importance about expanding and deepening word knowledge.
c. Words and words knowledge can be seen as being linked in network of meaning.
d. Basic level words are likely too be more appropriate for children, or when learning vocabulary for new concepts.
e. Children change in how they can learn words.
Looking at the importance of English foreign language to young learners, the teaching principles will very influence the foreign language learners’ understanding toward the material taught. That is the reason; the teaching must be based on an
appropriate strategy referred to the teaching principles, so that the learners, through
a well teaching process and structurally transferred, will gain a good English foundation.
Since vocabulary becomes the topic of discussion, the other principles also stated by James Coady (1997) in his article gained from internet offers a synthesis of research on foreign language vocabulary acquisition. He suggests these implications for pedagogy:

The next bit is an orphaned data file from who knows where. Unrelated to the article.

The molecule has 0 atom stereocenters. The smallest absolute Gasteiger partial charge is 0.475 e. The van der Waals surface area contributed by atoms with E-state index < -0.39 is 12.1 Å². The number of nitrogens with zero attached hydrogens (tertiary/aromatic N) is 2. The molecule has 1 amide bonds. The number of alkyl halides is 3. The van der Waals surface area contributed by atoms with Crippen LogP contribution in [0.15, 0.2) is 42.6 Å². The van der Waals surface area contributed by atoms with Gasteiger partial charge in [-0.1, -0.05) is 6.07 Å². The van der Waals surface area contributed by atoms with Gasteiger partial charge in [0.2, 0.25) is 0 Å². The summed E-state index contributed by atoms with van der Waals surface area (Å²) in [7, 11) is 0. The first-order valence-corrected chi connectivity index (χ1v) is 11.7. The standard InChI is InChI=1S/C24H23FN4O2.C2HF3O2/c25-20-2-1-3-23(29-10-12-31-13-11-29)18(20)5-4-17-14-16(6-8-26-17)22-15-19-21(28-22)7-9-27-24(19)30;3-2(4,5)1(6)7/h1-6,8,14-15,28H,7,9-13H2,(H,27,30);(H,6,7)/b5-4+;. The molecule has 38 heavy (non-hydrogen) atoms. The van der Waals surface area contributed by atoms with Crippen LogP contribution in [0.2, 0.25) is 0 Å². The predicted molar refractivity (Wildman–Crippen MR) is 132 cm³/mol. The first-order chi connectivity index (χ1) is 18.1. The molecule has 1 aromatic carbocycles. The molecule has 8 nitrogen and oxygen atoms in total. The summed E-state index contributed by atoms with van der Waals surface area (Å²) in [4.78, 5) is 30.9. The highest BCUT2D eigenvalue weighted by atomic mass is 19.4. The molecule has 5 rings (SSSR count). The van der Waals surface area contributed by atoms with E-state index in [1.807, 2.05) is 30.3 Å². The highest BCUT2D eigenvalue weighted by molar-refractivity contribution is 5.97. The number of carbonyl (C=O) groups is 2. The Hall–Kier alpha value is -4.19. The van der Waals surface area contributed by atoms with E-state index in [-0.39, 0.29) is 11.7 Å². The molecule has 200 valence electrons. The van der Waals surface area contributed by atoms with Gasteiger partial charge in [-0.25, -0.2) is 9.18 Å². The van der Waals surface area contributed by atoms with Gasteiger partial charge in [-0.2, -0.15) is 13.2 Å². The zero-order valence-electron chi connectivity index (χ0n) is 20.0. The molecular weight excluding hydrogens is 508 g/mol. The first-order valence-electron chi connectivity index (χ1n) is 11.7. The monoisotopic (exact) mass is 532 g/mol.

Three main principles appear to underlie effective vocabulary teaching. First, learners should be provided with both definitional and contextual information about words. In the case of foreign language learners, this could be related to their often-felt need for dictionary access. Second, learners should be encouraged to process information about words at a deeper level. Among
foreign language learners this could be reflected in the current emphasis on authentic communicative activities. Finally, learners need multiple exposures to words.